How one small metric error can make one big business fail

Luke Brown

Luke Brown is the CEO, co-owner and driving force behind Australian agency, Affinity. He has spent more than a decade in integrated comms and media with some of the industry’s top multinationals including Procter & Gamble, Woolworths, Fairfax, Dell and Southcorp. Through this experience, he uncovered a need for a very different type of agency that could benefit all brands. With data analysis at its core, this tech-driven media and ad agency creates personalised connections between people and brands to produce affinity.

If asked to estimate the amount of data used on a daily basis, we’d struggle to come up with an accurate answer. And therein lies the problem. With so much data available, the real challenge lies in realistic ways to manage the sheer volume of information.

Many businesses now use this abundance of data to make critical decisions as a matter of standard practice. But God really is in the detail. A very small mistake in the information used may lead to major faults in the decisions they influence.

One such small error very recently caused an upset for the Australian Bureau of Statistics (ABS), banking industry and the government as a whole, when it came to light that data on first homebuyers in Australia was incorrect.

Prior to the ABS analysis, a number of banks changed the way they classified their mortgage customers. Unaware of the modification in measurement, the ABS, which initially collected and used this information, continued to offer information under its old metric definition.

Based on numbers supplied by the ABS, politicians became charged up over a forthcoming crisis in first-home ownership, spurring hundreds of public servants to review and reset their policies. This led the government to invest millions of dollars into correcting a problem that didn’t exist, all thanks to a single metric definition reporting error.

The lesson to be learned here is two-fold. The first is that big mistakes can arise from very small oversights. The fact that a government body like the ABS is capable of making such a simple error should highlight just how easy it is for a company to be vulnerable.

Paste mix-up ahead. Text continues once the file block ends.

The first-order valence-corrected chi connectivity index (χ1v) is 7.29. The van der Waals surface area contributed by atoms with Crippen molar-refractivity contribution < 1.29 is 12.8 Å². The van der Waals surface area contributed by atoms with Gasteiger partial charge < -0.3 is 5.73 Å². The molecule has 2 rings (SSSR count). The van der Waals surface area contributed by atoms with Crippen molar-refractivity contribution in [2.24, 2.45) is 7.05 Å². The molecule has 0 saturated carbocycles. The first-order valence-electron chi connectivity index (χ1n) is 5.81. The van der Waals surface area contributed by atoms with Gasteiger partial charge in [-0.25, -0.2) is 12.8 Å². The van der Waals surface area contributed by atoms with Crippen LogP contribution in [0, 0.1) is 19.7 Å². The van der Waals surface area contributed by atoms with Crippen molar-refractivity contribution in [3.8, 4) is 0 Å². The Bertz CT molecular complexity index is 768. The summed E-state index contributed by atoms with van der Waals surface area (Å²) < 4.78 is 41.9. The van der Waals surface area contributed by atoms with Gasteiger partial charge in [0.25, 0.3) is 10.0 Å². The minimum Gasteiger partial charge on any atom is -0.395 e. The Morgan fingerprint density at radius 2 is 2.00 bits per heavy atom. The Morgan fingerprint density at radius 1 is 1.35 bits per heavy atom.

Secondly, this example highlights why using a single metric to inform business decisions is fraught with danger. Best practice is to use different sources of information across a number of market factors to create indices.

As an organisation, we consistently apply the ‘Ten Measurement’ test (see below) to ensure we’re covering all aspects of the business question, filtering through to what’s really important for any business.

Our 10 measurement tests for any business data

  1. The truth test. Are we really measuring what we set out to measure?
  2. The focus test. Are we only measuring what we set out to measure?
  3. The relevancy test. Is it the right measure to measure the performance we want to track?
  4. The consistency test. Will the data always be collected in the same way whoever measures it?
  5. The access test. Is it easy to locate and capture the data needed to make the measurement?
  6. The clarity test. Is any ambiguity possible in interpreting the results?
  7. The so-what test. Can and will the data be acted upon, i.e. is it actionable?
  8. The timeliness test. Can the data be accessed rapidly and frequently enough for action?
  9. The cost test. Is the measure worth the cost of measurement?
  10. The gaming test. Is the measure likely to encourage undesirable or inappropriate behaviours?

At the end of the day, effective use of data takes more than just reporting the numbers you get. Ensuring your measurement reflects reality, gives you truthful insights and the information you need to take the right action at the right time.

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